What is Porpoising F1 Explained
How F1 porposing works and how to fix it
From where does the porpoise term come from?
- 1 From where does the porpoise term come from?
- 2 Why do we use the porpoise term is F1?
- 3 What is porpoising in F1?
- 4 How does F1 porposing work?
- 5 Why has the purpoise effect comeback to F1?
- 6 A more detailed explanation of F1 porpoising.
- 7 Teams tend to find the peak of downforce.
- 8 How to fix the porpoising F1.
- 9 The aerodynamic solution to F1 porpoising.
The term porpoise is not new in the aerospace industry. In fact, it is usually referred to the ‘boucing off’ that an aircraft undergoes when the pilot push hard to land the airplane. The plane’s repeating bounce will continue a cycle over the runway until the pilot nose dive and crash land the airplane.
Why do we use the porpoise term is F1?
Porpoising aircraft is a situation that follows if the pilot fails to control an airplane bounce correctly. The word ‘porpoising’ is a comebak in F1, has the phenomena was well known in the ground effect cars of 40 year ago. For more detail about how F1 2022 ground effect works, read our related article HERE.
What is porpoising in F1?
In F1, purpoising is a violent bouncing on the suspension at high speeds is what the driver feels. The cause is an aerodynamic one, where either the leading edge of the floor, or perhaps the front wing, is pushed ever closer to the ground as the downforce acting upon it increases. The closer to the ground it gets, the more powerful the ground effect is, as the air rushes ever-faster through the shrinking gap.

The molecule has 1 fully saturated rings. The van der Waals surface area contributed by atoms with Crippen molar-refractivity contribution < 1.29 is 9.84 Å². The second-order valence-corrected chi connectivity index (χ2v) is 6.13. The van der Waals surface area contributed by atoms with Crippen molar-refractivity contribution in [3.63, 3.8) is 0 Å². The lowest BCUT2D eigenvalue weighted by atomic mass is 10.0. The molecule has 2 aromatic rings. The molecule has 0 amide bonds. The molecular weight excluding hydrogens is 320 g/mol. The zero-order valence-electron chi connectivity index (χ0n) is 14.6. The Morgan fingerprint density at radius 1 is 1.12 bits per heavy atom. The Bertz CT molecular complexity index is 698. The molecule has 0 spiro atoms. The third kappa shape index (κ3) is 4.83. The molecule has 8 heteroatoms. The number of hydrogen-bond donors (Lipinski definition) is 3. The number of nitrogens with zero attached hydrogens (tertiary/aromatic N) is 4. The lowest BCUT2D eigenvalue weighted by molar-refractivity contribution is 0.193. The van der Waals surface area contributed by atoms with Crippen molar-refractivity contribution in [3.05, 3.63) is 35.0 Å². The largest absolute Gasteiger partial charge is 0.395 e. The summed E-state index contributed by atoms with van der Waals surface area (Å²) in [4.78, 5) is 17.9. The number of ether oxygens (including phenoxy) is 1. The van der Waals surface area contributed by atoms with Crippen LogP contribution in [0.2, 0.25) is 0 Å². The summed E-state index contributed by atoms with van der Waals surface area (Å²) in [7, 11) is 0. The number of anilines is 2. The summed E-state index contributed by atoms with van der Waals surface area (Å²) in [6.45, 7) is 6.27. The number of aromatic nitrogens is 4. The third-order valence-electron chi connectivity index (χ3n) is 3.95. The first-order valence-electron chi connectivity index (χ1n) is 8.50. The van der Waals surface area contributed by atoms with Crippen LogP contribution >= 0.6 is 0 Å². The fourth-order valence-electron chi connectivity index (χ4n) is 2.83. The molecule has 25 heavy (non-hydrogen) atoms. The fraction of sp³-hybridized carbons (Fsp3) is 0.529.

How does F1 porposing work?
There are three main phases which may repeat in cycles if the system is not damped. The first phase which precedes porpoising, is when the aero-load is generated by the bottom (underbody) and by the wings in particular the front one. At this point, when the front wing comes too close to the ground for the maximum stall speed, it loses the generated load. Therefore, the front end of the car loses aero-load. Sequentially, the car begins to lift the front end, regaining the functionality of the front wing and at the underbody inlet, but losing the load in the center of the venturi channels.